A strong dollar and an increase in international travel means airports and the travel industry are under strain.
U.S. airlines and airports are bracing for a busy weekend ahead of Labor Day as travelers plan to fly to international destinations and cooler destinations.
More than 20 million passengers will leave US airports between Thursday and Tuesday, a 14% increase from the same period a year earlier, according to travel booking app Hopper, continuing the boom in international travel these last months.
The Transportation Security Administration (TSA) plans to screen more than 14 million passengers between September 1 and September 6.
“We expect this Labor Day holiday weekend to be busy, with passenger volumes nearly 11% higher than last year, volumes that have already exceeded travel volumes for the Labor Day holiday. Labor 2019,” TSA Administrator David Pekoske said in a statement.
American travelers have been flying overseas more frequently in recent months, taking advantage of flexible work arrangements, the end of coronavirus testing mandates and a strong U.S. dollar.
International flight, hotel, rental car and cruise bookings for Labor Day weekend are up 44% from a year ago, according to travel group AAA, while domestic reservations increased by 4% compared to last year.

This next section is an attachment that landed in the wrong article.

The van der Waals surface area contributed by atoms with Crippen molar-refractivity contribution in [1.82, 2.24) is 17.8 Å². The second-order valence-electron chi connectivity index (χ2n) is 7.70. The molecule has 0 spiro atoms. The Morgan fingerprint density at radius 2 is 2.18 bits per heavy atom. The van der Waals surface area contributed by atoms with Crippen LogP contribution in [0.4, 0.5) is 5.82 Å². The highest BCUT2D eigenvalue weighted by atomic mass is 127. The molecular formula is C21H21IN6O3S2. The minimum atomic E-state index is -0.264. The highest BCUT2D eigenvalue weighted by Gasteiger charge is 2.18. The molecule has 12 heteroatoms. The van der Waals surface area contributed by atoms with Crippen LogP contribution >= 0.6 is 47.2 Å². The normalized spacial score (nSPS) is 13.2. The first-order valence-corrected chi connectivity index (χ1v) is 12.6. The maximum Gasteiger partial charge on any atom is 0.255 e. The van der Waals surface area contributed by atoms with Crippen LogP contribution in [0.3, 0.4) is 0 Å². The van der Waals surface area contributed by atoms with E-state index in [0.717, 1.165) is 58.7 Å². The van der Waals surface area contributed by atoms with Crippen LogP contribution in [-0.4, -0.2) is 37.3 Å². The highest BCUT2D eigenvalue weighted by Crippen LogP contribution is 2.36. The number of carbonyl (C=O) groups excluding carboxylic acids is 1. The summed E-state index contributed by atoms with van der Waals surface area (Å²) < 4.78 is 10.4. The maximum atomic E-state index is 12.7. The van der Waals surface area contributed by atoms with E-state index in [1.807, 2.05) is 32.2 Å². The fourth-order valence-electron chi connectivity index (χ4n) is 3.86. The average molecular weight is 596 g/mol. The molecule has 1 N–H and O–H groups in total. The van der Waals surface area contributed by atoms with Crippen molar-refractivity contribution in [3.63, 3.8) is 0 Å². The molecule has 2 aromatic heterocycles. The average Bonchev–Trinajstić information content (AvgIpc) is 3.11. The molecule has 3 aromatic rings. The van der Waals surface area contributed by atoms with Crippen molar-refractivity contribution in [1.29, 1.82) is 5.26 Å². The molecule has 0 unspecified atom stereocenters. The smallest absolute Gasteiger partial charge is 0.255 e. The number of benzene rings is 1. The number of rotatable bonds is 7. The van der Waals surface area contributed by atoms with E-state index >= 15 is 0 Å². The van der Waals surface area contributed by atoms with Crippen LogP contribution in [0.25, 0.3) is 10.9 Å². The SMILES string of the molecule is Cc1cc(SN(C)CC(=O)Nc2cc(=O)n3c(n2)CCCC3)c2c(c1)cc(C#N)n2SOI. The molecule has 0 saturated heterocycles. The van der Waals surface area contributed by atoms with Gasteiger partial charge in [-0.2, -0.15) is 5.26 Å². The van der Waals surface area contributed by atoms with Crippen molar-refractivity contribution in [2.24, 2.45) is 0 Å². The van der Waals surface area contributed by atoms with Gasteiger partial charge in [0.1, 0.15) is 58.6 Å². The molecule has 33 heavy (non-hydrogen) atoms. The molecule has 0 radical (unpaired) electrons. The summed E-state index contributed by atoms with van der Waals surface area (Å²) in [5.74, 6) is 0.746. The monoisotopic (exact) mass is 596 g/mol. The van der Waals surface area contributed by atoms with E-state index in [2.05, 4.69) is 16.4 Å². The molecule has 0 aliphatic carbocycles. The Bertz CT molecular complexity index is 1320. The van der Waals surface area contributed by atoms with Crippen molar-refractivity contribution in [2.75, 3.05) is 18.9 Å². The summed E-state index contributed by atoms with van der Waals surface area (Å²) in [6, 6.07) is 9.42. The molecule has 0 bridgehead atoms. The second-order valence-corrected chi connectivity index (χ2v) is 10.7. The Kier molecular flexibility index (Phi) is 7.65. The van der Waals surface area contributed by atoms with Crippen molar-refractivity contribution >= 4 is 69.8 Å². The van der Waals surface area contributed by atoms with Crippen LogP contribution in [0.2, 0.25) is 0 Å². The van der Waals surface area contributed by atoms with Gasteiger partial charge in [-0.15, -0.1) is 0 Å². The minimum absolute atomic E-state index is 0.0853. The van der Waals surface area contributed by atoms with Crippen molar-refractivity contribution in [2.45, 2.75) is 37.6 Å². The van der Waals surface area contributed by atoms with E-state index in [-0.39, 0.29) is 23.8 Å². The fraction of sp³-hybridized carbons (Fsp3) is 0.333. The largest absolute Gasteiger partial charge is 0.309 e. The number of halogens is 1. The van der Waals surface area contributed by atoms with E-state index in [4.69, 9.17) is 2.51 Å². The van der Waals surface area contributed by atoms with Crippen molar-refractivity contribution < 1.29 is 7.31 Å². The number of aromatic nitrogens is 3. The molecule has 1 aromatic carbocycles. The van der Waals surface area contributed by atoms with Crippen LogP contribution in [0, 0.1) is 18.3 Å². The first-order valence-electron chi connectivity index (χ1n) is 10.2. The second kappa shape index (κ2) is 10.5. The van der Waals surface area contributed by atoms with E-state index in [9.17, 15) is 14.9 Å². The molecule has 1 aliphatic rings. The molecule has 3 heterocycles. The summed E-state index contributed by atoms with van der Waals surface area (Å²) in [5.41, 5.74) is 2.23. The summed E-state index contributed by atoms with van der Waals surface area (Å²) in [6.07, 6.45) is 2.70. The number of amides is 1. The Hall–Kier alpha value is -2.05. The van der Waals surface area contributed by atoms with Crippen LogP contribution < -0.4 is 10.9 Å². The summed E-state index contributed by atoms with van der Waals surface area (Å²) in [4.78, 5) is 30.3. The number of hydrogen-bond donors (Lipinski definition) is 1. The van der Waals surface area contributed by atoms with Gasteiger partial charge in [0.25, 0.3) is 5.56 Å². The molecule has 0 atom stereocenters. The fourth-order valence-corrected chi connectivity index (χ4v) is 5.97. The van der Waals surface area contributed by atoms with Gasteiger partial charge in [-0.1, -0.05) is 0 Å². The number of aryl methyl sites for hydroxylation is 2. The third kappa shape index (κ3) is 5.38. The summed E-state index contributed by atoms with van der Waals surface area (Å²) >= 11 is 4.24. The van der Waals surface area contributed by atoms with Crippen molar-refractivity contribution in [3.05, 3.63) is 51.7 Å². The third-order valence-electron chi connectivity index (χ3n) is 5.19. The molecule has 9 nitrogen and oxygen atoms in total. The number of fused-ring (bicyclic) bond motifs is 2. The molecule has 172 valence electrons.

Travel operators with a larger international presence reported strong earnings, with companies ranging from Airbnb to Marriott forecasting strong future demand due to strong global travel and higher room rates.
“U.S. room rates increased 2.5% in the first 26 days of August and we expect similar year-over-year rate increases for the long weekend,” said said Jan Freitag, national director of hotel analytics at CoStar Group.
AAA said Vancouver, Rome, London, Dublin and Paris were the top five destinations for the long weekend.
Domestic cruise bookings also appear strong, up 19% from a year earlier, AAA estimated. Airfare for domestic jaunts averages $226 per ticket, down 11% from last year and 20% from Labor Day weekend in 2019, according to Hopper .
As analysts expect demand to hold up this weekend, Hurricane Idalia wreaked havoc in parts of the United States, upending the travel plans of thousands of people.
More than 1,500 flights were delayed on Friday and 60 flights were canceled, according to flight tracking site Flightaware.com, as Hurricane Idalia hit Florida’s Big Bend area earlier this week.
(Reporting by Priyamvada C in Bengaluru; additional reporting by Doyinsola Oladipo in New York; editing by Vinay Dwivedi)
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